Also on Thursday, Russia signed a deal with its ally and neighbour Belarus to station tactical nuclear weapons in Belarus. Belarussian leader Alexander Lukashenko has said the warheads are already on their way to his country. It is unclear how many weapons will be transferred, though U.S. estimates put Russia’s stockpile of tactical nuclear weapons at around 2,000 working warheads. This is a clear numerical advantage over the American numbers – the U.S. has around 200 (half of which are stationed at bases in Europe – such as Volkel Air Base in the Netherlands). In support of this, Moscow has apparently already handed over Iskander-M missiles, which can carry conventional or nuclear warheads, and some Su-25 aircraft had been converted for the possible use of nuclear weapons. This is the first foreign deployment of Russian nuclear weapons since the fall of the Soviet Union in 1991. Russian Minister of Defence Sergei Shoigu said that “The collective West is essentially waging an undeclared war against our countries,” in a meeting with his Belarusian counterpart in Minsk, Belarus. Tactical nuclear weapons are used for tactical gains on the battlefield, and are usually smaller in yield than the strategic nuclear weapons designed to destroy entire cities.
On Saturday the White House and House Republicans announced they had reached an agreement in principle on a deal to raise the debt ceiling for two years and cap spending. The United States Treasury is set to default on June 5 and so an agreement must be made before this date. It has been a familiar refrain in the news of late that “the U.S. has never defaulted on its debt”. This is a strange lie as the U.S. has defaulted four times before:
- In 1862 the Treasury defaulted on its demand notes during the Civil War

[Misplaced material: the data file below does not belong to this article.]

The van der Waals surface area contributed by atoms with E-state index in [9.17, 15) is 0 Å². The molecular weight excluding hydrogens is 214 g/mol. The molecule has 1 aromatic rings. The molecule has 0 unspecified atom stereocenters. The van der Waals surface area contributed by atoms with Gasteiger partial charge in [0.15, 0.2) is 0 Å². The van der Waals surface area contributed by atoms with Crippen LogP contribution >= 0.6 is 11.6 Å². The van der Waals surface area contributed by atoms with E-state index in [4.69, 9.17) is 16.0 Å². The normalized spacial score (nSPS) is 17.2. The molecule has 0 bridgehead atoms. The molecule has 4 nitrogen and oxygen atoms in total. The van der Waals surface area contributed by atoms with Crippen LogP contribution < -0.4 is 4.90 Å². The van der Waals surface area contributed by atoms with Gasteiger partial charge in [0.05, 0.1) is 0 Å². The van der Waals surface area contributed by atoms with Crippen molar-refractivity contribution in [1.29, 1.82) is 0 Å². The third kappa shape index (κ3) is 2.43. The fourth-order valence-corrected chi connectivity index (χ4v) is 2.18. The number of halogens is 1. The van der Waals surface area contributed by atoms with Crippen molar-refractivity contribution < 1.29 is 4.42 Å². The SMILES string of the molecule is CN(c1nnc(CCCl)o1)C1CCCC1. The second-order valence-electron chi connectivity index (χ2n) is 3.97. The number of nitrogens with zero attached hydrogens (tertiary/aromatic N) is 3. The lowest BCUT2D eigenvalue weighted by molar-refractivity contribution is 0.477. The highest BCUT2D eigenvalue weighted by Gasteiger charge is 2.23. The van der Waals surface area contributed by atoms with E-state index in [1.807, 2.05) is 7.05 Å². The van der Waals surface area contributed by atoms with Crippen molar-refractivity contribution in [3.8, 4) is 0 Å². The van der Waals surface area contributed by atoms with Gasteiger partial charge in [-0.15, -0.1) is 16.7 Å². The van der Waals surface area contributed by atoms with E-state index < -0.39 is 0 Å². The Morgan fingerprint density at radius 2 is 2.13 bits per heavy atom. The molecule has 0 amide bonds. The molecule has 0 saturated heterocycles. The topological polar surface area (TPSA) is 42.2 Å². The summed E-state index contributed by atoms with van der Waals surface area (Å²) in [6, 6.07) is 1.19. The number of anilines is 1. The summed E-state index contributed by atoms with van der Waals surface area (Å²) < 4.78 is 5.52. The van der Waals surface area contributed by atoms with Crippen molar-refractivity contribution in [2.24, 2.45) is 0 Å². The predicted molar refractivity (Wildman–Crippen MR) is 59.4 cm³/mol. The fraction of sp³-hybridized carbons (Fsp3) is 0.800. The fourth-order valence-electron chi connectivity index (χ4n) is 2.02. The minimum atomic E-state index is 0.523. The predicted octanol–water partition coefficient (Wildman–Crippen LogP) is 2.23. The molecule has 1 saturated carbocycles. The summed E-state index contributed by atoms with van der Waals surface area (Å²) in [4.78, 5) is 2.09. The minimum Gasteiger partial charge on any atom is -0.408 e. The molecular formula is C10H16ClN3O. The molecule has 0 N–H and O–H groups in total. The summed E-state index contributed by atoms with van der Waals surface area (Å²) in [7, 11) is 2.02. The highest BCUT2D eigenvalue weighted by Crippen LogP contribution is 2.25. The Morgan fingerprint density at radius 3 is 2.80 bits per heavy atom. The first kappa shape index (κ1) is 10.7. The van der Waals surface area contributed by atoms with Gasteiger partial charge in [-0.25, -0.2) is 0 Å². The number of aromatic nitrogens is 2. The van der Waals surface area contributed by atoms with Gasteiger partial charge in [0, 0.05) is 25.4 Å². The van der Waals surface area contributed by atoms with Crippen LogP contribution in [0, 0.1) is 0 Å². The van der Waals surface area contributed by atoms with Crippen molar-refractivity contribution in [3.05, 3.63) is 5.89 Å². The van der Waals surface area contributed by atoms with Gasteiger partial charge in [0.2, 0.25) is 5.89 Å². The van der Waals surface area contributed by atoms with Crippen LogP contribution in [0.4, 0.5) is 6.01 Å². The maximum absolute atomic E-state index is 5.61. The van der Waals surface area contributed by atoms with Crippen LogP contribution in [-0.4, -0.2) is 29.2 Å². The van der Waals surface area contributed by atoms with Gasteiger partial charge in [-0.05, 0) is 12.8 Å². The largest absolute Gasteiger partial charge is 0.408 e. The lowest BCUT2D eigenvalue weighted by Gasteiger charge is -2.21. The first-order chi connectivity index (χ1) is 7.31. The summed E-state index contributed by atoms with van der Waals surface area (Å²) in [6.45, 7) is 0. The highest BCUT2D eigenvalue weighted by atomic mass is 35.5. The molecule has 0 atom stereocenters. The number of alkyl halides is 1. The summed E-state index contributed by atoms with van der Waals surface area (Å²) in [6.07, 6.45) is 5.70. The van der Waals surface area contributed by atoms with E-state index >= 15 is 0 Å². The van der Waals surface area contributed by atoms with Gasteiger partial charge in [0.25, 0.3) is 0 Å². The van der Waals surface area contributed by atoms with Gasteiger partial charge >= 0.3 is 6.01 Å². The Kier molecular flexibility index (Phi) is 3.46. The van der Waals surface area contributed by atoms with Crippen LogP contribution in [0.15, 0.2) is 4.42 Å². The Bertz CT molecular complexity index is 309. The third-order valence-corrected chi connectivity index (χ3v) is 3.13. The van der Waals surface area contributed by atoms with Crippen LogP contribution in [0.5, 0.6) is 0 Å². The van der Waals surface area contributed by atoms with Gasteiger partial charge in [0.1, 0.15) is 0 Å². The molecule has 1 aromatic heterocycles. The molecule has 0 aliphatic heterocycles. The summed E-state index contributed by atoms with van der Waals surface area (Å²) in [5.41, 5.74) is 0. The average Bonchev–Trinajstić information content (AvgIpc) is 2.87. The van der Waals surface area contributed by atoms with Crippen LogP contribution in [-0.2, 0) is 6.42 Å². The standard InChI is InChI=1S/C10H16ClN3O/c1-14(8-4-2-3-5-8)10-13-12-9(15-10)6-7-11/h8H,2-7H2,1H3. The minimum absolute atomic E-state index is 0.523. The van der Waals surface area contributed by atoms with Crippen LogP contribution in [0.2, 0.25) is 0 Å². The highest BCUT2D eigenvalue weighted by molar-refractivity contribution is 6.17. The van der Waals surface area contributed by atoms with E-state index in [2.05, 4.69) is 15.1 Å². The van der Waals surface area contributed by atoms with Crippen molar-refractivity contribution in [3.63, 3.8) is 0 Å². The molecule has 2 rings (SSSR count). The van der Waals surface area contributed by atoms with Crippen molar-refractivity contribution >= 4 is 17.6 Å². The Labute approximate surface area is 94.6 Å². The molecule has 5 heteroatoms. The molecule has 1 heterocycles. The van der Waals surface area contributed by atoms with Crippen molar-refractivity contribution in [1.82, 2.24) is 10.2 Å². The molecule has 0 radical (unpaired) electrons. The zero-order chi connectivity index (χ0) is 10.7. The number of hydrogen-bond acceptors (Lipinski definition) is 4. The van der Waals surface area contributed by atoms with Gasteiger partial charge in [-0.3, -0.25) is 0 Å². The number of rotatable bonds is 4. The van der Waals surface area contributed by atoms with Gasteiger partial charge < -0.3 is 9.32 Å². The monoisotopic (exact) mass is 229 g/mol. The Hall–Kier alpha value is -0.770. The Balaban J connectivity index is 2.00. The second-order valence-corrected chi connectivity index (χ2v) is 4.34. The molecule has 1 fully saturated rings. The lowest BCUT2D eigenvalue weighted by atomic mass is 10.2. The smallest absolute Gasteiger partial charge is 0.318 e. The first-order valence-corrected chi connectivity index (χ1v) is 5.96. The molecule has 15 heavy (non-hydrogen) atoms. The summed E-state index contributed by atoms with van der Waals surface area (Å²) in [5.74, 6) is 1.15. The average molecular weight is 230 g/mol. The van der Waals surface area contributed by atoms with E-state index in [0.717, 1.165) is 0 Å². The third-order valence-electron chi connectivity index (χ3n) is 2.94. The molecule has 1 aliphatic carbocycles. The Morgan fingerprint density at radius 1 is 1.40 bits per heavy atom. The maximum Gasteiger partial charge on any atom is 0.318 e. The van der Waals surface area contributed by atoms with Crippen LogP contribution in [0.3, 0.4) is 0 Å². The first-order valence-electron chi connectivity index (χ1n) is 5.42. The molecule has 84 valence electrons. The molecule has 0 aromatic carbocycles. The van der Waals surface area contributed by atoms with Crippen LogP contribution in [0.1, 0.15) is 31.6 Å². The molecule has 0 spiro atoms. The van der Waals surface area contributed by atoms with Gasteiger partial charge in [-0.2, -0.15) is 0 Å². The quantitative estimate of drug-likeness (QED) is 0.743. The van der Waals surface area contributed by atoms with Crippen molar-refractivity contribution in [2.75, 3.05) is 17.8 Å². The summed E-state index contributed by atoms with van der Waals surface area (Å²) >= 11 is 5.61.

- In 1933 the Treasury redeemed gold bonds with paper money instead of gold coins
- In 1968 the Treasury refused to honour certificates with an exchange of silver dollars
- In 1971 the U.S. abandoned the Bretton Woods Agreement, which included a commitment to redeem dollars held by foreign governments for gold.
Perhaps it is a lie meant to instil confidence in the American government. Nevertheless, defaulting on its debt would cause an uproar in financial markets and trigger a global recession with millions losing their jobs. The deal raises the debt ceiling enough to fund the U.S. Government until after the 2024 elections – at which point the political fight will resume – and caps all non-defence spending at current levels until 2024. In 2025, non-defence spending will be increased 1%. Both Biden and House Speaker Kevin McCarthy must convince their respective parties to agree to the deal. McCarthy told reporters on Saturday evening that he expects the House to vote Wednesday on the agreement reached with the White House.
On Sunday it was reported that overnight, the Russian Federation launched 54 Iranian-made Shahed drones towards Kiev in what is the largest drone attack of the war. Ukraine claimed that its air defence shot down 52 of the drones. The attack comes as Ukraine’s capital marks Kiev Day on Sunday, the anniversary of its official founding 1,541 years ago. In turn, Ukraine has been launching strikes against targets in Russian-occupied Ukraine. These “shaping attacks’“ prepare the battlefield for Ukraine’s impending counterattack, which has been delayed by unseasonal weather and a lack of equipment. In Ukraine, the mud season, known as “rasputitsa,” renders fields and unpaved roads impassable for around a month in the fall and spring, due to rain and melting snow respectively. Tanks, troop carriers and artillery pieces all become mired down in the soggy earth. Ukraine’s top general recently hinted the campaign could come soon, saying in a video “the time has come to take back what is ours.”
Also on Sunday, polls opened in the second round of Turkey’s presidential elections. Once again incumbent President Erdogan goes head-to-head with opposition leader Kemal Kilicdaroglu. Both leaders cast their votes for the cameras and gave statements praising democracy. Kilicdaroglu raised doubts about the integrity of the election, urging his supporters to “go vote and to stand by the ballot boxes after. Because [the] election was held under hardships, all sorts of black propaganda and slander was used but I trust in the common sense of the people.” Electoral authorities, however, said there were no issues and that election results would come sooner than in the first round. Last week, in a boost to Erdogan’s chances, third-place candidate Sinan Ogan ( who won 5% of the first-round vote) publicly endorsed Erdogan. The opposition has described the election as a last stand for Turkish democracy, accusing Erdogan of hollowing out the country’s democratic institutions during his 20-year rule, eroding the power of the judiciary and repressing dissent.
In the week ahead:
The debt ceiling negotiations will dominate the news cycle.